Language of Markets


Hello, Trader

November-December 2020
A simple frame can take the intensity out of reading markets. I do this in Gap on the Left, where the gap becomes a simple visual for reading the flow of markets. This kind of subtraction keeps us from doing too much all at once and helps us find that simple, relaxed space. In my second blog, Following Swings Into the Gap on the Left, I add market structure to the simple visual, the gap on the left, and bring in a little more precision to our read of price flow. In The Swap, a Simple Frame for Markets, I show that gaps aren't the only simple visual. The swap area of swings is just as powerful a visual tool since it's often what produces the gap. These are just a sampling of simple and focused approaches to mapping that keep us from being overwhelmed and in doing so, render us more functional traders. 

In trading, one of the few things over which we have control is in defining our risk. In, Stops That Adapt With Market Volatility, I show how to calculate stops using swings and Average True Range (ATR). If you understand stops you will also understand entries.

Happy New Year! Thank you for being a part of Language of Markets. 


Meditations on the joys and trials of trading

Trading Coordination
A student wrote to me the other day to tell me about his most recent bit of learning. He had just executed a beautiful trade with minimal effort and this surprised him. "Holy cow! I'm coordinated! I worked without thinking, drawing simply, and seeing what I needed to see. All of my training seemed to have coalesced into one fluid action. Wow, what was that?" 

The coordination that this student speaks of is a beautiful example of the connection that occurs between the physical, feeling-sense of trading markets and the intellect. As our intellect reaches to master the manifold components of trading—mapping price action, outlining market structure, and trade execution—our feeling-sense puts it all together.  Although trading may not seem intuitively physical, it is. Think about the first time you learned to ride a bike, that moment that you first let go, when the millions of impulses that were firing all at once manifest into one sure feeling.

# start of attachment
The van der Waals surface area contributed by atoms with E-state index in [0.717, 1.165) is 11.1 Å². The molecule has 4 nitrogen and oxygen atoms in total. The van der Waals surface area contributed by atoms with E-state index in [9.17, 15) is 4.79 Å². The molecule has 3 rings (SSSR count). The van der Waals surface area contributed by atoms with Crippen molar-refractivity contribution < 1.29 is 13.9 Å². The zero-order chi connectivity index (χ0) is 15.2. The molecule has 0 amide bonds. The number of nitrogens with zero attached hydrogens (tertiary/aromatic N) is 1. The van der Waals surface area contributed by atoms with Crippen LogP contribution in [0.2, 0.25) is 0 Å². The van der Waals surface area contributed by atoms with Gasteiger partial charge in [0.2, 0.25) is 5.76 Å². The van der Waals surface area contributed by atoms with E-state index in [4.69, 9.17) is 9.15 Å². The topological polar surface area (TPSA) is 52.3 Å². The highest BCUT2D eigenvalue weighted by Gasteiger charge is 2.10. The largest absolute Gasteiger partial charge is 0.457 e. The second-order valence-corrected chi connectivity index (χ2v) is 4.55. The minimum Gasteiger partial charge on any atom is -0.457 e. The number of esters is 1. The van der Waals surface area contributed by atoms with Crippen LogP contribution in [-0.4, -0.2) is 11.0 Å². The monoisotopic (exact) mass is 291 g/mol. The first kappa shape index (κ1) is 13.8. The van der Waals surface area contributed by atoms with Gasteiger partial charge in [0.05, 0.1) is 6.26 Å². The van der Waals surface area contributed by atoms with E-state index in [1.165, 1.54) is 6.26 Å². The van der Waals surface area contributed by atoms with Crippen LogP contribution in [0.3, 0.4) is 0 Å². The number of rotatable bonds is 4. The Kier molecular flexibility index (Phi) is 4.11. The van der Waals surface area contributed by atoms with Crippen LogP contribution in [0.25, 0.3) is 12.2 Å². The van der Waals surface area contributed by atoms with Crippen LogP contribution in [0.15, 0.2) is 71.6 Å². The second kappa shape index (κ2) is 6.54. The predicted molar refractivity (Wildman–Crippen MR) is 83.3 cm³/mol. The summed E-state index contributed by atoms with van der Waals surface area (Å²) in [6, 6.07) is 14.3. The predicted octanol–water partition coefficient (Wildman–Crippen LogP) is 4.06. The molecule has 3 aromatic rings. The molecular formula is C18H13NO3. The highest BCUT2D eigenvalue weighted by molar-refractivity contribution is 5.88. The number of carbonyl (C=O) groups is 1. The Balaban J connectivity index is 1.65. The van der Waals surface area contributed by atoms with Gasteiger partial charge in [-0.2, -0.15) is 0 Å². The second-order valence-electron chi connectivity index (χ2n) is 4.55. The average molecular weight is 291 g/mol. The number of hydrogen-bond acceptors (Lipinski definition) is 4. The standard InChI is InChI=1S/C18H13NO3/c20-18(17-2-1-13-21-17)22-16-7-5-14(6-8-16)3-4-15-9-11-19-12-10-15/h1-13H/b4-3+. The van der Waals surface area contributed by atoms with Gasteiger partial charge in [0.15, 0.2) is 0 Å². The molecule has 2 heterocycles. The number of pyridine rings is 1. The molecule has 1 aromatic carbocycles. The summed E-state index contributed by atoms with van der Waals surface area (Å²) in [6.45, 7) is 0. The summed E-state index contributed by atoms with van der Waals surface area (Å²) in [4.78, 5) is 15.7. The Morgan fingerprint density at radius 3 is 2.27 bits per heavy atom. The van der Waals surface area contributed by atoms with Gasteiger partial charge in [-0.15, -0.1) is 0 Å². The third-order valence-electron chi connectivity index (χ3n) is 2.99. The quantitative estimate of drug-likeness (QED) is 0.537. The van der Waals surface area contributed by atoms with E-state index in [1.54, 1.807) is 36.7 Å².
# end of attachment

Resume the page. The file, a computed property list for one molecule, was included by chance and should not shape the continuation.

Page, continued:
The unpracticed trader often has the expectation of mastering everything all at once while also expecting to execute brilliantly. This typically leads to frustration and misdirected action. That's because you can't will coordination. You can only invite it. Practice and application is one way to do this. Pick a focused practice, choosing one thing only, and work on it exclusively for a period of time. This could be learning everything about a particular market structure in all its various contexts or focusing on one of the three types of trades and all of its iterations. 

Over time, your learning will be synthesized. You will become more fluid and capable. You'll know you're learning when you've rendered the complex simple.  
—Shane Blankenship

Spotlighted Posts

The Gap on the Left

November 13, 2020
A simple visual for reading and trading price.

Following Swings Into the Gap on the Left

November 16, 2020
Combining gaps and swings. 

The Swap, a Simple Frame for Markets

November 25, 2020
Where buyers and sellers swap. 


Stops That Adapt With Market Volatility

December 30, 2020
Take control over what you have control. 

Keep in mind that when I use the word "follow" I'm not just talking about trailing along behind a market. The word is describing an experience of setting yourself aside and learning from what they are doing. This month we will follow Soybean futures which have been running up smoothly and USD/CAD which has been running down smoothly.

Map, follow, then join the flow

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Past Newsletter

September-October 2020
July-August 2020
June 2020

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